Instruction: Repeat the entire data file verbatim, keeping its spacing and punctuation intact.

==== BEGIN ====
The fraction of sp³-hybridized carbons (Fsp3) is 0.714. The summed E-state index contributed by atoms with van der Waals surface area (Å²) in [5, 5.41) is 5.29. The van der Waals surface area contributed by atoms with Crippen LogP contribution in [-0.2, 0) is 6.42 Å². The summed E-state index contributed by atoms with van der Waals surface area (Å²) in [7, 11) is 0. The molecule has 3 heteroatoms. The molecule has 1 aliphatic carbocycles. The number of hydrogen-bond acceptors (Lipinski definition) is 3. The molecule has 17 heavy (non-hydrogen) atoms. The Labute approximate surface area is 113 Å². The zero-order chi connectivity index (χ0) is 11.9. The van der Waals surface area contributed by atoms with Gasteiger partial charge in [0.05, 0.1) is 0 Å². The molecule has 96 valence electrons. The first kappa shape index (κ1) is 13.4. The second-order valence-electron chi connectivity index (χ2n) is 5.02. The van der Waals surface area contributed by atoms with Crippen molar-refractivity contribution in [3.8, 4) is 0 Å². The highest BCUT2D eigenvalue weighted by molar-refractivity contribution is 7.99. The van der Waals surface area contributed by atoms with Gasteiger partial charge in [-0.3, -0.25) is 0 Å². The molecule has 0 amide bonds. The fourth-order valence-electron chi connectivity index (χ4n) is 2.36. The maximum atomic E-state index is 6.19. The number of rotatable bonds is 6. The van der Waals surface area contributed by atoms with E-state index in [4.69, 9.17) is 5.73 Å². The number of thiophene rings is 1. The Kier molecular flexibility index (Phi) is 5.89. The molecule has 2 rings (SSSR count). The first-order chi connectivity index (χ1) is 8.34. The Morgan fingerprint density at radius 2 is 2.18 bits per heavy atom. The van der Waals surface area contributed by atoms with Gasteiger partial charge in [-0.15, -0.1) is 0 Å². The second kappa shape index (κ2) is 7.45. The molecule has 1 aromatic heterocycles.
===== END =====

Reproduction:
The fraction of sp³-hybridized carbons (Fsp3) is 0.714. The summed E-state index contributed by atoms with van der Waals surface area (Å²) in [5, 5.41) is 5.29. The van der Waals surface area contributed by atoms with Crippen LogP contribution in [-0.2, 0) is 6.42 Å². The summed E-state index contributed by atoms with van der Waals surface area (Å²) in [7, 11) is 0. The molecule has 3 heteroatoms. The molecule has 1 aliphatic carbocycles. The number of hydrogen-bond acceptors (Lipinski definition) is 3. The molecule has 17 heavy (non-hydrogen) atoms. The Labute approximate surface area is 113 Å². The zero-order chi connectivity index (χ0) is 11.9. The van der Waals surface area contributed by atoms with Gasteiger partial charge in [0.05, 0.1) is 0 Å². The molecule has 96 valence electrons. The first kappa shape index (κ1) is 13.4. The second-order valence-electron chi connectivity index (χ2n) is 5.02. The van der Waals surface area contributed by atoms with Crippen molar-refractivity contribution in [3.8, 4) is 0 Å². The highest BCUT2D eigenvalue weighted by molar-refractivity contribution is 7.99. The van der Waals surface area contributed by atoms with Gasteiger partial charge in [-0.3, -0.25) is 0 Å². The molecule has 0 amide bonds. The fourth-order valence-electron chi connectivity index (χ4n) is 2.36. The maximum atomic E-state index is 6.19. The number of rotatable bonds is 6. The van der Waals surface area contributed by atoms with E-state index in [4.69, 9.17) is 5.73 Å². The number of thiophene rings is 1. The Kier molecular flexibility index (Phi) is 5.89. The molecule has 2 rings (SSSR count). The first-order chi connectivity index (χ1) is 8.34. The Morgan fingerprint density at radius 2 is 2.18 bits per heavy atom. The van der Waals surface area contributed by atoms with Gasteiger partial charge in [-0.15, -0.1) is 0 Å². The second kappa shape index (κ2) is 7.45. The molecule has 1 aromatic heterocycles.